At the Crossroads of Media, Culture and Technology

Viral Video: Macklemore and Ryan Lewis Show New York How to Start the Day

New Yorkers have a reputation for being cool and sophisticated – even, dare we say, jaded? But clearly they can be won over by the charisma and super talent of our own Seattle sensations, Macklemore and Ryan Lewis. Are we sounding a little smug and celeb-proud? Shouldn’t we be? Watch this week’s viral video and decide for yourself. (All this, and Seahawks too – look at us go!)

As for your mode-of-commute options next week – you might want to take the bus. Yes, this is really an ad for the Grammys.

But we’re still taking the bus more often from now on.


You’ve Got to be Kitten Me! The Internet Cat Video Festival Comes to Seattle

Cats wih Light Sabres

Photo by Helen Pitlick

The year was 1984 and in Spokane, Wash., Charlie Schmidt was “unemployed and destitute, but there were three things that [he] had: a cat, a camera, and a keyboard.”

Charlie made hundreds of videos of his cat playing a keyboard, now immortalized as Keyboard Cat. The videos lay dormant until he posted one on YouTube in 2007. Cat videos as we know them were born.

Yesterday, the Internet Cat Video Festival made a Seattle stop in its multi-city tour. Cat ladies and gentlemen gathered at Showbox in the Market to watch a series of the web’s most beloved feline shorts.

Everyone in the audience was palpably excited and had been eagerly anticipating the event for weeks. Everyone else was all, “you’ve got to be kitten me.” (according to Buzzfeed, cat people like puns…)

Love them or hate them (and you love them, right?), cat videos have become an industry, launching celebricats like Lil Bub, Grumpy Cat, Maru, and more. So what’s the appeal? Wired Magazine tried to get to the bottom of the phenomenon, but I think that Amber Armstrong, a Seattle-based software developer attending the event, sums it up nicely: “Because they’re funny and they make me happy, and they’re also cute.”

Charlie and the Keyboard Cat

Charlie with the current Keyboard Cat (Photo by Helen Pitlick)

A Cat Lady Networking Opportunity

Just about everyone I interviewed shared the same sentiment. “Who’s not a cat video fan?” asked Beth Steinhouse, a volunteer with the Seattle Humane Society. “They’re fun and cute and just a nice little escape.”

But why pay $20 to watch cat videos in a theater when you can watch them for free at home? MC Will Braden, creator of Henri (winner of the Golden Kitty award at the first Internet Cat Video Festival), told the audience: “It’s not about watching cat videos. It’s about watching cat videos together.” Continue reading

Net Neutrality Rules Are Dead (For Now). Why Should Students Care?

Net Neutrality Toll Both

Image from Lindsay Kinkade via Flickr Creative Commons. Adapted by Hanns-Peter Nagel

Students on university campuses everywhere or learning online in massive open online courses (MOOCs) will be sad to hear that a federal appeals court has rejected key parts of the FCC’s Open Internet rules. If they aren’t, they should be, as access to online education and information for all is potentially disappearing behind a toll booth.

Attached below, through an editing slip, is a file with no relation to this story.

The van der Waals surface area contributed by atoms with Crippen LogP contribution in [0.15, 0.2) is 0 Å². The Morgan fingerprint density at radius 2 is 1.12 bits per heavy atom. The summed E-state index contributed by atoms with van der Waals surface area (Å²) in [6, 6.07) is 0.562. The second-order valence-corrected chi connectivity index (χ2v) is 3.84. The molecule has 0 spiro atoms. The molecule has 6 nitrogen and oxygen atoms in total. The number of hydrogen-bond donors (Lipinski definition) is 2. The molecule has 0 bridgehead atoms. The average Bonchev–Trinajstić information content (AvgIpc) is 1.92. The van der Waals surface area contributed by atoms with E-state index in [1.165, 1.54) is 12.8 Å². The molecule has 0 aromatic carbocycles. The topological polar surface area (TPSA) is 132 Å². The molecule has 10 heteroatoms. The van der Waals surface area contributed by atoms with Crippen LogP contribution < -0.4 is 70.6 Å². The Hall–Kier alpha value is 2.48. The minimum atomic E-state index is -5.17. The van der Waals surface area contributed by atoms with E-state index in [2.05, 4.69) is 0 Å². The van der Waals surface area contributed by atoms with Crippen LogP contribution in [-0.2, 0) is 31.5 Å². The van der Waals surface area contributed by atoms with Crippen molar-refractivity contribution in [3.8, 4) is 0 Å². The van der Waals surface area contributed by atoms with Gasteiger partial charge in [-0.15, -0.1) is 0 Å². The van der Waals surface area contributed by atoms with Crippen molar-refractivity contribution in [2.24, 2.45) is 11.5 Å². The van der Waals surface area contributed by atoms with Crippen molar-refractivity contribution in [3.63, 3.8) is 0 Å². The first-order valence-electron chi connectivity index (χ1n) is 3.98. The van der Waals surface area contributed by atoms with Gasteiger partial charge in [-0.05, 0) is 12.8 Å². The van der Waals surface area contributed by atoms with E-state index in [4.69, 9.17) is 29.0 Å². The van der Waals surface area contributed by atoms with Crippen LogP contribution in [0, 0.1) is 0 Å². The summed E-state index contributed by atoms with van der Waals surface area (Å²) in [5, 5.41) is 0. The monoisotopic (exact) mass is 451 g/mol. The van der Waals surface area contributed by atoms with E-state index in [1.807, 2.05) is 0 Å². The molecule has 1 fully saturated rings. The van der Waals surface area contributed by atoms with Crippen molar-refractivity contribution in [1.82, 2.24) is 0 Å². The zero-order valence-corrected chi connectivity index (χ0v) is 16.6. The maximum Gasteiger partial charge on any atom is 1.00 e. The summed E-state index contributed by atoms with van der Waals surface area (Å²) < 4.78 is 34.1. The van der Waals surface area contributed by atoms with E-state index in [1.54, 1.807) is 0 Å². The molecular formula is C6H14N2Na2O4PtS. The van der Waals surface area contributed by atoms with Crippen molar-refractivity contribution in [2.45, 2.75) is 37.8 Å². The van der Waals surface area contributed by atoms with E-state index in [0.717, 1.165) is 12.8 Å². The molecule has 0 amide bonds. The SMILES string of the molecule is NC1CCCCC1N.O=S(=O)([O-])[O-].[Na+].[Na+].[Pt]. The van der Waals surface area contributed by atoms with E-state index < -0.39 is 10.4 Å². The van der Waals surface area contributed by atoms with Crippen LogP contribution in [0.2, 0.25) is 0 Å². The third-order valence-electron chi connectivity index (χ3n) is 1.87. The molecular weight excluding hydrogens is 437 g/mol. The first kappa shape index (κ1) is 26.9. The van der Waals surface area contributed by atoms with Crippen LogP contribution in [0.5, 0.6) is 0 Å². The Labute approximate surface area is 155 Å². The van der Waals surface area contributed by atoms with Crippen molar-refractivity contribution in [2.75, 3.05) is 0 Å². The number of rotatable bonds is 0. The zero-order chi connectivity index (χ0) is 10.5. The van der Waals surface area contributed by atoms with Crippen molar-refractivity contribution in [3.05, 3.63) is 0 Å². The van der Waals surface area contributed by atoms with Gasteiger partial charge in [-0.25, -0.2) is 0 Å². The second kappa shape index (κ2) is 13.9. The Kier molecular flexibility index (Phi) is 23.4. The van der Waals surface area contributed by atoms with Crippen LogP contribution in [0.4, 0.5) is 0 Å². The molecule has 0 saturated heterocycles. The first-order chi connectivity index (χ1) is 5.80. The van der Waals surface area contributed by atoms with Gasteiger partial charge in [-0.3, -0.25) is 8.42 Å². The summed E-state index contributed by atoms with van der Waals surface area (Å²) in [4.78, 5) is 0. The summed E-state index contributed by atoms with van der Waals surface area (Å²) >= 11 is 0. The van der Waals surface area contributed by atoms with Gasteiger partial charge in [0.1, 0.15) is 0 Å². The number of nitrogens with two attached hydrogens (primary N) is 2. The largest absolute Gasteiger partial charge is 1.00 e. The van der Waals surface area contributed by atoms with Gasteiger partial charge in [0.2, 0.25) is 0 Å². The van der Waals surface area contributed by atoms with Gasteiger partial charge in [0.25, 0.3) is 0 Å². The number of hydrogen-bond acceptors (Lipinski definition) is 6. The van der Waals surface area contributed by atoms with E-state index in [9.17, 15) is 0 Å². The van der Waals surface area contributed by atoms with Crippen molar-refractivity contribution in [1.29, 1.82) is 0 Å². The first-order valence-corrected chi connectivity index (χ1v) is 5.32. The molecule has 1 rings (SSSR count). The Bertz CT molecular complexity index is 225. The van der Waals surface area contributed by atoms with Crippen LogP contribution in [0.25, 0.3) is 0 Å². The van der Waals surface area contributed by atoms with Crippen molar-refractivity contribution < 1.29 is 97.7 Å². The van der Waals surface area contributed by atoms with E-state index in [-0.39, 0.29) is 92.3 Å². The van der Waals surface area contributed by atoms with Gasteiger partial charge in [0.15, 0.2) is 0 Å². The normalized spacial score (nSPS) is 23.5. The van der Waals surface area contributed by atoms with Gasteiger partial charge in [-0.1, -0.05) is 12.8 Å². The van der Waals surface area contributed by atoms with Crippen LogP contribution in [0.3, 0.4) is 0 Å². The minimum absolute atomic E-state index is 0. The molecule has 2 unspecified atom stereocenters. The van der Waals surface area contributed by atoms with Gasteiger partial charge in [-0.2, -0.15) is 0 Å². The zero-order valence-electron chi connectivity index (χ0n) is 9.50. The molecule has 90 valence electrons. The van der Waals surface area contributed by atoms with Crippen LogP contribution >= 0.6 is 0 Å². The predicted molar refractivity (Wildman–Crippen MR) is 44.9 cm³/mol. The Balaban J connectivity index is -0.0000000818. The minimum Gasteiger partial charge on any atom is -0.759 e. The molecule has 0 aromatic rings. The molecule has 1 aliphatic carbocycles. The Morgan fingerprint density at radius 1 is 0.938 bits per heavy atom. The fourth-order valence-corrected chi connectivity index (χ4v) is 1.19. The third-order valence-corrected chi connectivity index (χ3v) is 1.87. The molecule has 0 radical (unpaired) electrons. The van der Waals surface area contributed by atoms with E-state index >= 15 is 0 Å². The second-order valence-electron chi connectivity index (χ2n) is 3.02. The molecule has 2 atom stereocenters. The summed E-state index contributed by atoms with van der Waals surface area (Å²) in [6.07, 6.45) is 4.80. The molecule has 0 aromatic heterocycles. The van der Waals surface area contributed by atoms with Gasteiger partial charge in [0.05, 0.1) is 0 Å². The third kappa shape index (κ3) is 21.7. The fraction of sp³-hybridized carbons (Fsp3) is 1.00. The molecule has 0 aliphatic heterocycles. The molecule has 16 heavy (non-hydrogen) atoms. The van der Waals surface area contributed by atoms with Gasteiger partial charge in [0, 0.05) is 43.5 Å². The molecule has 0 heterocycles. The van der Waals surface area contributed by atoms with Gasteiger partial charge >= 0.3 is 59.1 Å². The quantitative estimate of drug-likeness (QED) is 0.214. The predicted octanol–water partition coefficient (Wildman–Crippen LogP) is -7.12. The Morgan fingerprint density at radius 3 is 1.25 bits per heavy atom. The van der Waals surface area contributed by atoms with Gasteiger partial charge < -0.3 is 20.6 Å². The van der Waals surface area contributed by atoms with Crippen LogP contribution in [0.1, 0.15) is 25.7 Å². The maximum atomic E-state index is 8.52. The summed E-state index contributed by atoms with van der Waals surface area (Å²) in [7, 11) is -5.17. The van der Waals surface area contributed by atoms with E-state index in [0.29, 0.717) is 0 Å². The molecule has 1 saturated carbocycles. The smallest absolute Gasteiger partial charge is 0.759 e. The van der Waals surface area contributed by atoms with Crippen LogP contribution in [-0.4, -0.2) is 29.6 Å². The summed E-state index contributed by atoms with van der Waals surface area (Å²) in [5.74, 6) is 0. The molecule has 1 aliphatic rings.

So, what are the FCC Open Rules? Here is the CliffsNotes version (I am a student, after all):

Essentially, FCC Open Rules ensure that data on the internet should flow equally from publisher to user without publishers or users being additionally charged by the internet service providers (ISPs) to deliver content in a reliable way. ISPs would not be allowed to discriminate in delivery of their competitors’ information or to only return results of a business partner of the ISP.

In their decision yesterday, the judges did not rule against the open internet rules themselves; they ruled against the FCC being able to enforce them. Currently, ISPs are not classified as entities the FCC can regulate. The FCC is empowered to regulate “common carriers” like phone companies and right now the internet infrastructure is not classified in the same way as public broadcast, radio, or phone lines, which are identified as common carriers.

Bottom line: as things stand today, ISPs can throttle speeds of certain sites, allowing them to push their own services or seek payments for preferential treatment. Cable TV, anybody?

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An Anatomy of Timeless Content

Orchestra flashmob

I know that this video is nothing new and that using a flash mob in advertising is commonplace, but when I came across this video while browsing videos today, I was reminded of the power of great content. Though the length of the video immediately gave me the urge to click the back button, I stayed and watched…

As I was watching, I was aware (as I am sure you were) that the performance was orchestrated, that it was simply a flashmob of the classical variety designed in hopes of gaining some digital traction and going viral. I knew that it was one hundred per cent, without a doubt, a staged performance. I did not care.

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So, why did I find this video so engaging ?

It told a story. A story of a girl who dropped a coin in a musician’s hat, and got way more than she (or anyone) could have expected. As I watched, I constantly wanted to know where she was. Had she had moved? If so, where? The narrative was enhanced by the fact that I was experiencing the story from every possible point of view. It unfolded through the eyes of the girl, the crowd and the musicians, both as a group and individually.